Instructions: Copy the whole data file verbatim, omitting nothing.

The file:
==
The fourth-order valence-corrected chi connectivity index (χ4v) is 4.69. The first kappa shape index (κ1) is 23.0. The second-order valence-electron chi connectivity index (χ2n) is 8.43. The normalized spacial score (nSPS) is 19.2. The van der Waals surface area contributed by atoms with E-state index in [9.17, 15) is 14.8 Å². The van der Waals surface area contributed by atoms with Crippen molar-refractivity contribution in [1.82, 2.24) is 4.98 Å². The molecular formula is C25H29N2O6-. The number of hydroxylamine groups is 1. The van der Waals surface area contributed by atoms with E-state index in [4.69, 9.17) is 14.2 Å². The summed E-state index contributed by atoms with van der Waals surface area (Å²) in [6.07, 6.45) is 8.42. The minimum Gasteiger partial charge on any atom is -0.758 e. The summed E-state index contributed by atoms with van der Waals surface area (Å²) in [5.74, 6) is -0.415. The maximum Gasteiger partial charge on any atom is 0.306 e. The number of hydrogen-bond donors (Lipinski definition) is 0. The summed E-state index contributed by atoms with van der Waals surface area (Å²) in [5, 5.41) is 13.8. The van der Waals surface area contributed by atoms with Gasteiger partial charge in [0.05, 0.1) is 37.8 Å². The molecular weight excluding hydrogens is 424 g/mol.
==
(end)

The fourth-order valence-corrected chi connectivity index (χ4v) is 4.69. The first kappa shape index (κ1) is 23.0. The second-order valence-electron chi connectivity index (χ2n) is 8.43. The normalized spacial score (nSPS) is 19.2. The van der Waals surface area contributed by atoms with E-state index in [9.17, 15) is 14.8 Å². The van der Waals surface area contributed by atoms with Crippen molar-refractivity contribution in [1.82, 2.24) is 4.98 Å². The molecular formula is C25H29N2O6-. The number of hydroxylamine groups is 1. The van der Waals surface area contributed by atoms with E-state index in [4.69, 9.17) is 14.2 Å². The summed E-state index contributed by atoms with van der Waals surface area (Å²) in [6.07, 6.45) is 8.42. The minimum Gasteiger partial charge on any atom is -0.758 e. The summed E-state index contributed by atoms with van der Waals surface area (Å²) in [5.74, 6) is -0.415. The maximum Gasteiger partial charge on any atom is 0.306 e. The number of hydrogen-bond donors (Lipinski definition) is 0. The summed E-state index contributed by atoms with van der Waals surface area (Å²) in [5, 5.41) is 13.8. The van der Waals surface area contributed by atoms with Gasteiger partial charge in [0.05, 0.1) is 37.8 Å². The molecular weight excluding hydrogens is 424 g/mol.